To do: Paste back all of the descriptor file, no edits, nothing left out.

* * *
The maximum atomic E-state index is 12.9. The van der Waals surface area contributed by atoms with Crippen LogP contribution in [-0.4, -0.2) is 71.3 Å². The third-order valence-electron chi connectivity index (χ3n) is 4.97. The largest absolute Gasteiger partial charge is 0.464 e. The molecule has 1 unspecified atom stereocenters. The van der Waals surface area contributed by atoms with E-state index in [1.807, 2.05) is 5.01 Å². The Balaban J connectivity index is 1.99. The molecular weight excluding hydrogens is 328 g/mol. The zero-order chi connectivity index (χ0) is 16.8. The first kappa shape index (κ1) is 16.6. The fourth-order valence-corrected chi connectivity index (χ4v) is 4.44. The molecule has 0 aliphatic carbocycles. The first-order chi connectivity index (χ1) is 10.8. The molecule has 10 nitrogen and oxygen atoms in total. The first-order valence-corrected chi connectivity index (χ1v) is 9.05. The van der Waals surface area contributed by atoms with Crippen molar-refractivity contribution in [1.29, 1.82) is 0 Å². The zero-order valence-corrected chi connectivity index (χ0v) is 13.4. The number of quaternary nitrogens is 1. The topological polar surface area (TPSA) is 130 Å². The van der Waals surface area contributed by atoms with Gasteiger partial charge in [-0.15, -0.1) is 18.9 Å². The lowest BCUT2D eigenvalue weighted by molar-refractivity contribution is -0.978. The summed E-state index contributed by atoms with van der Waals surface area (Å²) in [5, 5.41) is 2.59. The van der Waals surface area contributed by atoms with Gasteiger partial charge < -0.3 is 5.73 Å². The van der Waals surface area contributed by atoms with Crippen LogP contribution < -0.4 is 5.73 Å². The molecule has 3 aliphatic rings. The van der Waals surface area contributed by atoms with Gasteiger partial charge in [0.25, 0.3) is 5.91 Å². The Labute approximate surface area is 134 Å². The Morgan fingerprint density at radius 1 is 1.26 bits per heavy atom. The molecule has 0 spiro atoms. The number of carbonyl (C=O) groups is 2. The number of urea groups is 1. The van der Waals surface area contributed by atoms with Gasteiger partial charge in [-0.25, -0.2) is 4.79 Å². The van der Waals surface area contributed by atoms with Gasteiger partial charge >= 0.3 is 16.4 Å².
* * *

The maximum atomic E-state index is 12.9. The van der Waals surface area contributed by atoms with Crippen LogP contribution in [-0.4, -0.2) is 71.3 Å². The third-order valence-electron chi connectivity index (χ3n) is 4.97. The largest absolute Gasteiger partial charge is 0.464 e. The molecule has 1 unspecified atom stereocenters. The van der Waals surface area contributed by atoms with E-state index in [1.807, 2.05) is 5.01 Å². The Balaban J connectivity index is 1.99. The molecular weight excluding hydrogens is 328 g/mol. The zero-order chi connectivity index (χ0) is 16.8. The first kappa shape index (κ1) is 16.6. The fourth-order valence-corrected chi connectivity index (χ4v) is 4.44. The molecule has 0 aliphatic carbocycles. The first-order chi connectivity index (χ1) is 10.8. The molecule has 10 nitrogen and oxygen atoms in total. The first-order valence-corrected chi connectivity index (χ1v) is 9.05. The van der Waals surface area contributed by atoms with Crippen molar-refractivity contribution in [1.29, 1.82) is 0 Å². The zero-order valence-corrected chi connectivity index (χ0v) is 13.4. The number of quaternary nitrogens is 1. The topological polar surface area (TPSA) is 130 Å². The van der Waals surface area contributed by atoms with Gasteiger partial charge in [-0.15, -0.1) is 18.9 Å². The lowest BCUT2D eigenvalue weighted by molar-refractivity contribution is -0.978. The summed E-state index contributed by atoms with van der Waals surface area (Å²) in [5, 5.41) is 2.59. The van der Waals surface area contributed by atoms with Gasteiger partial charge < -0.3 is 5.73 Å². The van der Waals surface area contributed by atoms with Crippen LogP contribution < -0.4 is 5.73 Å². The molecule has 3 aliphatic rings. The van der Waals surface area contributed by atoms with Gasteiger partial charge in [0.25, 0.3) is 5.91 Å². The Labute approximate surface area is 134 Å². The Morgan fingerprint density at radius 1 is 1.26 bits per heavy atom. The molecule has 0 spiro atoms. The number of carbonyl (C=O) groups is 2. The number of urea groups is 1. The van der Waals surface area contributed by atoms with Gasteiger partial charge in [-0.25, -0.2) is 4.79 Å². The van der Waals surface area contributed by atoms with Gasteiger partial charge >= 0.3 is 16.4 Å².